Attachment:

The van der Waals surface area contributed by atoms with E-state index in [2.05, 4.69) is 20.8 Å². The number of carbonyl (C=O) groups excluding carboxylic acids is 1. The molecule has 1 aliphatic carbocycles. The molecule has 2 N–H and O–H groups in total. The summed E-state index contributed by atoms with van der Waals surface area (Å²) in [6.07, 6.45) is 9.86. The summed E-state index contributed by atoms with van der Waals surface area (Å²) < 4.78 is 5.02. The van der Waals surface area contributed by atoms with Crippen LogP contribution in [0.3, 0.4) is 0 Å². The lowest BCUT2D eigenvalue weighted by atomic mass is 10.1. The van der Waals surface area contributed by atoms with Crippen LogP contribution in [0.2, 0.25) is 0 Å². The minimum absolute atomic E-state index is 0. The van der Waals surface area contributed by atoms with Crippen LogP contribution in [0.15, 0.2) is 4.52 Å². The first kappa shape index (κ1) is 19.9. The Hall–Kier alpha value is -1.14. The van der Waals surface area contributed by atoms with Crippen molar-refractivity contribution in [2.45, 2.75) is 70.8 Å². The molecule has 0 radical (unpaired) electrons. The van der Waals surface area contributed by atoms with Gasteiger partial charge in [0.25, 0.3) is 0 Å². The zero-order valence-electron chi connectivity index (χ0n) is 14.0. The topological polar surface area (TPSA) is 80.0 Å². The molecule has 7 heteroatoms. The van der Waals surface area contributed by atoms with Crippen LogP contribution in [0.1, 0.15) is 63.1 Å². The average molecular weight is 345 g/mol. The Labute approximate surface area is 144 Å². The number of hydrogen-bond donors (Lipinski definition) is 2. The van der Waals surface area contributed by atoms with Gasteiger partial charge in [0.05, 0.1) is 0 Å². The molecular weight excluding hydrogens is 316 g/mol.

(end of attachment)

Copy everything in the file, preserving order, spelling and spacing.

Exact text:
The van der Waals surface area contributed by atoms with E-state index in [2.05, 4.69) is 20.8 Å². The number of carbonyl (C=O) groups excluding carboxylic acids is 1. The molecule has 1 aliphatic carbocycles. The molecule has 2 N–H and O–H groups in total. The summed E-state index contributed by atoms with van der Waals surface area (Å²) in [6.07, 6.45) is 9.86. The summed E-state index contributed by atoms with van der Waals surface area (Å²) < 4.78 is 5.02. The van der Waals surface area contributed by atoms with Crippen LogP contribution in [0.3, 0.4) is 0 Å². The lowest BCUT2D eigenvalue weighted by atomic mass is 10.1. The van der Waals surface area contributed by atoms with Crippen LogP contribution in [0.2, 0.25) is 0 Å². The minimum absolute atomic E-state index is 0. The van der Waals surface area contributed by atoms with Crippen LogP contribution in [0.15, 0.2) is 4.52 Å². The first kappa shape index (κ1) is 19.9. The Hall–Kier alpha value is -1.14. The van der Waals surface area contributed by atoms with Crippen molar-refractivity contribution in [2.45, 2.75) is 70.8 Å². The molecule has 0 radical (unpaired) electrons. The van der Waals surface area contributed by atoms with Gasteiger partial charge in [0.25, 0.3) is 0 Å². The zero-order valence-electron chi connectivity index (χ0n) is 14.0. The topological polar surface area (TPSA) is 80.0 Å². The molecule has 7 heteroatoms. The van der Waals surface area contributed by atoms with Crippen LogP contribution in [0.1, 0.15) is 63.1 Å². The average molecular weight is 345 g/mol. The Labute approximate surface area is 144 Å². The number of hydrogen-bond donors (Lipinski definition) is 2. The van der Waals surface area contributed by atoms with Gasteiger partial charge in [0.05, 0.1) is 0 Å². The molecular weight excluding hydrogens is 316 g/mol.